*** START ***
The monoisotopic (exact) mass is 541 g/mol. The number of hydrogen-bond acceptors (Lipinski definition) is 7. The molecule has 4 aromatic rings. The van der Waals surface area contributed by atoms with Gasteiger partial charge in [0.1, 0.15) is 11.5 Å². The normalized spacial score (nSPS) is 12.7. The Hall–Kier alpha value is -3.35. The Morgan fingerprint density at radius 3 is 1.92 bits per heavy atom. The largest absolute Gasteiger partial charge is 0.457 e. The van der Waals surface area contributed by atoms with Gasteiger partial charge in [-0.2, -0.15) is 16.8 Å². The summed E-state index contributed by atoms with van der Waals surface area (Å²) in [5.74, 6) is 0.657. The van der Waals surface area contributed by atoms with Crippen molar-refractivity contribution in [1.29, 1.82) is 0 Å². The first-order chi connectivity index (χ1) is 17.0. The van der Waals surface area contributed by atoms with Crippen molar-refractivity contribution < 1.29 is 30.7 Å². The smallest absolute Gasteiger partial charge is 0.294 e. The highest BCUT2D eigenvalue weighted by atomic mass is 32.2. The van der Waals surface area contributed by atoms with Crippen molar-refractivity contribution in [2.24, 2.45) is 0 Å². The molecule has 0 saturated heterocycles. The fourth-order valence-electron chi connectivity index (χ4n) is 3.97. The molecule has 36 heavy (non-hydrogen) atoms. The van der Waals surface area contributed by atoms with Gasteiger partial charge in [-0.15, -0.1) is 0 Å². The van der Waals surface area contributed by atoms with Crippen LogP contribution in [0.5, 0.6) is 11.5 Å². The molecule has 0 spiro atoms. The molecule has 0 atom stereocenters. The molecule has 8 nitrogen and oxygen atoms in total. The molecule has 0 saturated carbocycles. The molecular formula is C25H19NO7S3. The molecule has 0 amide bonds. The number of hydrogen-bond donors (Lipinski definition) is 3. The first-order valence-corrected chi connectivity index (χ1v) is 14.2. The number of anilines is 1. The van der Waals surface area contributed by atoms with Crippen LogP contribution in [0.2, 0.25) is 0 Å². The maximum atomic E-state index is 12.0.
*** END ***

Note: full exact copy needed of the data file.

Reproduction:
The monoisotopic (exact) mass is 541 g/mol. The number of hydrogen-bond acceptors (Lipinski definition) is 7. The molecule has 4 aromatic rings. The van der Waals surface area contributed by atoms with Gasteiger partial charge in [0.1, 0.15) is 11.5 Å². The normalized spacial score (nSPS) is 12.7. The Hall–Kier alpha value is -3.35. The Morgan fingerprint density at radius 3 is 1.92 bits per heavy atom. The largest absolute Gasteiger partial charge is 0.457 e. The van der Waals surface area contributed by atoms with Gasteiger partial charge in [-0.2, -0.15) is 16.8 Å². The summed E-state index contributed by atoms with van der Waals surface area (Å²) in [5.74, 6) is 0.657. The van der Waals surface area contributed by atoms with Crippen molar-refractivity contribution in [1.29, 1.82) is 0 Å². The first-order chi connectivity index (χ1) is 17.0. The van der Waals surface area contributed by atoms with Crippen molar-refractivity contribution < 1.29 is 30.7 Å². The smallest absolute Gasteiger partial charge is 0.294 e. The highest BCUT2D eigenvalue weighted by atomic mass is 32.2. The van der Waals surface area contributed by atoms with Crippen molar-refractivity contribution in [2.24, 2.45) is 0 Å². The molecule has 0 saturated heterocycles. The fourth-order valence-electron chi connectivity index (χ4n) is 3.97. The molecule has 36 heavy (non-hydrogen) atoms. The van der Waals surface area contributed by atoms with Gasteiger partial charge in [-0.15, -0.1) is 0 Å². The van der Waals surface area contributed by atoms with Crippen LogP contribution in [0.5, 0.6) is 11.5 Å². The molecule has 0 spiro atoms. The molecule has 0 atom stereocenters. The molecule has 8 nitrogen and oxygen atoms in total. The molecule has 0 saturated carbocycles. The molecular formula is C25H19NO7S3. The molecule has 0 amide bonds. The number of hydrogen-bond donors (Lipinski definition) is 3. The first-order valence-corrected chi connectivity index (χ1v) is 14.2. The number of anilines is 1. The van der Waals surface area contributed by atoms with Crippen LogP contribution in [0.2, 0.25) is 0 Å². The maximum atomic E-state index is 12.0.